Viscous, Resistive Magnetorotational Modes

Viscous, Resistive Magnetorotational Modes

Martin E. Pessah School of Natural Sciences, Institute for Advanced Study, Princeton, NJ, 08540 Chi-kwan Chan Institute for Theory and Computation, Harvard-Smithsonian Center for Astrophysics, 60 Garden Street, Cambridge, MA 02138 mpessah@ias.edu, ckchan@cfa.harvard.edu
Abstract

We carry out a comprehensive analysis of the behavior of the magnetorotational instability (MRI) in viscous, resistive plasmas. We find exact, non-linear solutions of the non-ideal magnetohydrodynamic (MHD) equations describing the local dynamics of an incompressible, differentially rotating background threaded by a vertical magnetic field when disturbances with wavenumbers perpendicular to the shear are considered. We provide a geometrical description of these viscous, resistive MRI modes and show how their physical structure is modified as a function of the Reynolds and magnetic Reynolds numbers. We demonstrate that when finite dissipative effects are considered, velocity and magnetic field disturbances are no longer orthogonal (as it is the case in the ideal MHD limit) unless the magnetic Prandtl number is unity. We generalize previous results found in the ideal limit and show that a series of key properties of the mean Reynolds and Maxwell stresses also hold for the viscous, resistive MRI. In particular, we show that the Reynolds stress is always positive and the Maxwell stress is always negative. Therefore, even in the presence of viscosity and resistivity, the total mean angular momentum transport is always directed outwards. We also find that, for any combination of the Reynolds and magnetic Reynolds numbers, magnetic disturbances dominate both the energetics and the transport of angular momentum and that the total mean energy density is an upper bound for the total mean stress responsible for angular momentum transport. The ratios between the Maxwell and Reynolds stresses and between magnetic and kinetic energy densities increase with decreasing Reynolds numbers for any magnetic Reynolds number; the lowest limit of both ratios is reached in the ideal MHD regime.

Subject headings:
black hole physics — accretion, accretion disks — MHD — instability — turbulence

1. Introduction

The magnetorotational instability (MRI, Balbus & Hawley, 1991, 1998) has been widely studied in the inviscid and perfectly conducting, magnetohydrodynamic (MHD) limit. The departures from this idealized situation are usually parametrized according to the Reynolds and magnetic Reynolds numbers, where and stand for the relevant characteristic velocity and lengthscale and and stand for the kinematic viscosity and resistivity. The ideal MHD regime is then formally identified with the limit . There are many situations of interest in which the effects of dissipation need to be considered.

From the astrophysical point of view, accretion disks around young stellar objects constitute one of the most compelling reasons for investigating the MRI beyond the ideal limit. In particular, there is great interest in understanding to what extent can MHD turbulence driven by the MRI enable efficient angular momentum transport in cool, poorly conducting, protoplanetary disks (see, e.g. Blaes & Balbus, 1994; Jin, 1996; Gammie, 1996; Sano & Miyama, 1999; Salmeron & Wardle, 2005). Most of the studies addressing the effects of dissipation in non-ideal MRI have usually focused in inviscid, resistive plasmas. However, accretion disks are characterized by a wide range of magnetic Prandtl numbers, with varying by several orders of magnitude across the entire disk (see, e.g., Balbus & Henri, 2007). In order to understand the behavior of the MRI under these conditions it is necessary to relax the assumption of an inviscid plasma.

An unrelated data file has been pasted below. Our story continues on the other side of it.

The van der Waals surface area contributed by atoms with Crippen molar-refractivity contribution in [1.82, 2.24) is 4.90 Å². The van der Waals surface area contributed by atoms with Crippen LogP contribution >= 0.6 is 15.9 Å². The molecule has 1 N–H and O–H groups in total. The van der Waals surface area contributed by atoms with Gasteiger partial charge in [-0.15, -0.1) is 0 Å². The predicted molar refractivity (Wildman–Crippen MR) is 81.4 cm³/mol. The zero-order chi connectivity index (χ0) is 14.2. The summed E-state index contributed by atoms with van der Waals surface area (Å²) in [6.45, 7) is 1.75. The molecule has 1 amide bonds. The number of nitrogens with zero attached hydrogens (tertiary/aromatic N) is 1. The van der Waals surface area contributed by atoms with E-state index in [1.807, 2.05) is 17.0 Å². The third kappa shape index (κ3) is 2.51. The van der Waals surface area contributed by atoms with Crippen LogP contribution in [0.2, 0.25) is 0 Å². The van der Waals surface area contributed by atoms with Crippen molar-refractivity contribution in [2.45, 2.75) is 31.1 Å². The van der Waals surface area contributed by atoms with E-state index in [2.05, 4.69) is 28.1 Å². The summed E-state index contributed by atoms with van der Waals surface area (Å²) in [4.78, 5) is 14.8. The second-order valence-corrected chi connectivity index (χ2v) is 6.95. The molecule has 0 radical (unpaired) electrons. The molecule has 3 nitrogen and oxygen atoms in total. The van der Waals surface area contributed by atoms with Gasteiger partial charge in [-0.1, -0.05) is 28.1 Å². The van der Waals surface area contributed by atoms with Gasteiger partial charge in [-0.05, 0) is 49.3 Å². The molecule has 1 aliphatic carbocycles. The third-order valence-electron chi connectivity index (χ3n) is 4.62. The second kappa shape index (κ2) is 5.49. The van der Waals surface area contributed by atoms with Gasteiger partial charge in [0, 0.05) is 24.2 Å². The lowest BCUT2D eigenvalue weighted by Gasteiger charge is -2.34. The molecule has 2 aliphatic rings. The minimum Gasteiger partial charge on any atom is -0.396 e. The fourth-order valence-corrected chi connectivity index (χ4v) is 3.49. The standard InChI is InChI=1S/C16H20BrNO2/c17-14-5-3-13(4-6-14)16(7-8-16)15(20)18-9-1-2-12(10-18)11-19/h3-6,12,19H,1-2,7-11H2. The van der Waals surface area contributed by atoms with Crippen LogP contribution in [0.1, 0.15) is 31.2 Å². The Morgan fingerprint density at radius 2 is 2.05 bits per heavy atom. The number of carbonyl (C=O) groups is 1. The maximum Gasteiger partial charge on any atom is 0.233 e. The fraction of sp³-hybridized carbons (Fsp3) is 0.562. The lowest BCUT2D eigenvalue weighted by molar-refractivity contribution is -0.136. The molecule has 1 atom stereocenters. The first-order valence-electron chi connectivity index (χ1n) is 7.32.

A large fraction of the shearing box simulations addressing the non-linear regime of the MRI have been carried out in the ideal MHD limit, i.e., without including explicit dissipation in the codes (see, e.g., Hawley, Gammie, & Balbus, 1995; Brandenburg et al., 1995; Sano et al., 2004). However, even in the absence of explicit viscosity and resistivity, finite difference discretization leads to numerical diffusion/dissipation. Therefore, even in this type of simulations, it is necessary to understand the impact of these numerical artifacts that lead to departures from the ideal MHD regime and how similar they are when compared with physical (resolved) dissipation.

A handful of numerical studies with explicit resistivity but zero physical viscosity have been carried out in order to understand the effects of ohmic dissipation in the saturation of MRI-driven turbulence (see, e.g., Sano, Inutsuka, & Miyama, 1998; Sano & Inutsuka, 2001; Fleming, Stone, & Hawley, 2000; Sano et al., 2004; Turner, Sano, & Dziourkevitch, 2007). In particular, Sano & Stone (2003) have shown that the saturation level of the stresses increases with increasing magnetic Reynolds number and seem to converge to an asymptotic value for magnetic Reynolds numbers larger than unity.

Recent work has pointed out problems with convergence in zero-net-flux numerical simulations of ideal MHD driven by the MRI (Pessah, Chan, & Psaltis, 2007; Fromang & Papaloizou, 2007) implying the necessity of incorporating explicit dissipation in the codes. Numerical studies with both resistivity and viscosity, in the presence of a mean vertical magnetic field (Lesur & Longaretti, 2007) and in the case of zero net flux (Fromang et al., 2007), have begun to uncover how the characteristics of fully developed MRI-driven turbulence depends on the Reynolds and magnetic Reynolds numbers. Even though the ranges in Reynolds and magnetic Reynolds numbers that can be currently addressed is still limited, the results obtained from the simulations suggest that the magnetic and kinetic energies contained in turbulent motions in the saturated regime depend on the values of the microphysical viscosity and resistivity. In particular, the mean angular momentum transport in the turbulent state increases with increasing magnetic Prandtl number.